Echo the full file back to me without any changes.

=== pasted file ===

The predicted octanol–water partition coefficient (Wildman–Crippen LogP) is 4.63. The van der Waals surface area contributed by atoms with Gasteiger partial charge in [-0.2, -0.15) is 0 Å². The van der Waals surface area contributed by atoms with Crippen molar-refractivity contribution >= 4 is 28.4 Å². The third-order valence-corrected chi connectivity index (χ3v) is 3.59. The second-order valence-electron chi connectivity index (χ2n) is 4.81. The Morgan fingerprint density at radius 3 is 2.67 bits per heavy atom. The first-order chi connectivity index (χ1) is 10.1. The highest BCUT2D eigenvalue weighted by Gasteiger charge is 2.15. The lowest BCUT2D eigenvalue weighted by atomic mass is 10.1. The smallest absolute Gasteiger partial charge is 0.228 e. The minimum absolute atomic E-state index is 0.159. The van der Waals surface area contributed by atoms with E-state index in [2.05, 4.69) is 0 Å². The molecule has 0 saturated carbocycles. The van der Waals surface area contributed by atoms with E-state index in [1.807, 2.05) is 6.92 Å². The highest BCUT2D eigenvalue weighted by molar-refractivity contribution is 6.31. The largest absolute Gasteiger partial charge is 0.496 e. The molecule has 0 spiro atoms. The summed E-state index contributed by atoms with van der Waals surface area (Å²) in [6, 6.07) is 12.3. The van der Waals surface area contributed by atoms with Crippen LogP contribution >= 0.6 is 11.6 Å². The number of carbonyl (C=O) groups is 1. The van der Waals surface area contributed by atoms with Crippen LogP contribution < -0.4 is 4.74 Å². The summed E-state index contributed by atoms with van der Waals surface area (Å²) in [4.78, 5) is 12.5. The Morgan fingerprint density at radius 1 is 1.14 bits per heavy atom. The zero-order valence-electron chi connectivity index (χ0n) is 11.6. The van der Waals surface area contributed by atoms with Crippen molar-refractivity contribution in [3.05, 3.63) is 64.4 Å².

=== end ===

The predicted octanol–water partition coefficient (Wildman–Crippen LogP) is 4.63. The van der Waals surface area contributed by atoms with Gasteiger partial charge in [-0.2, -0.15) is 0 Å². The van der Waals surface area contributed by atoms with Crippen molar-refractivity contribution >= 4 is 28.4 Å². The third-order valence-corrected chi connectivity index (χ3v) is 3.59. The second-order valence-electron chi connectivity index (χ2n) is 4.81. The Morgan fingerprint density at radius 3 is 2.67 bits per heavy atom. The first-order chi connectivity index (χ1) is 10.1. The highest BCUT2D eigenvalue weighted by Gasteiger charge is 2.15. The lowest BCUT2D eigenvalue weighted by atomic mass is 10.1. The smallest absolute Gasteiger partial charge is 0.228 e. The minimum absolute atomic E-state index is 0.159. The van der Waals surface area contributed by atoms with E-state index in [2.05, 4.69) is 0 Å². The molecule has 0 saturated carbocycles. The van der Waals surface area contributed by atoms with E-state index in [1.807, 2.05) is 6.92 Å². The highest BCUT2D eigenvalue weighted by molar-refractivity contribution is 6.31. The largest absolute Gasteiger partial charge is 0.496 e. The molecule has 0 spiro atoms. The summed E-state index contributed by atoms with van der Waals surface area (Å²) in [6, 6.07) is 12.3. The van der Waals surface area contributed by atoms with Crippen LogP contribution >= 0.6 is 11.6 Å². The number of carbonyl (C=O) groups is 1. The van der Waals surface area contributed by atoms with Crippen LogP contribution < -0.4 is 4.74 Å². The summed E-state index contributed by atoms with van der Waals surface area (Å²) in [4.78, 5) is 12.5. The Morgan fingerprint density at radius 1 is 1.14 bits per heavy atom. The zero-order valence-electron chi connectivity index (χ0n) is 11.6. The van der Waals surface area contributed by atoms with Crippen molar-refractivity contribution in [3.05, 3.63) is 64.4 Å².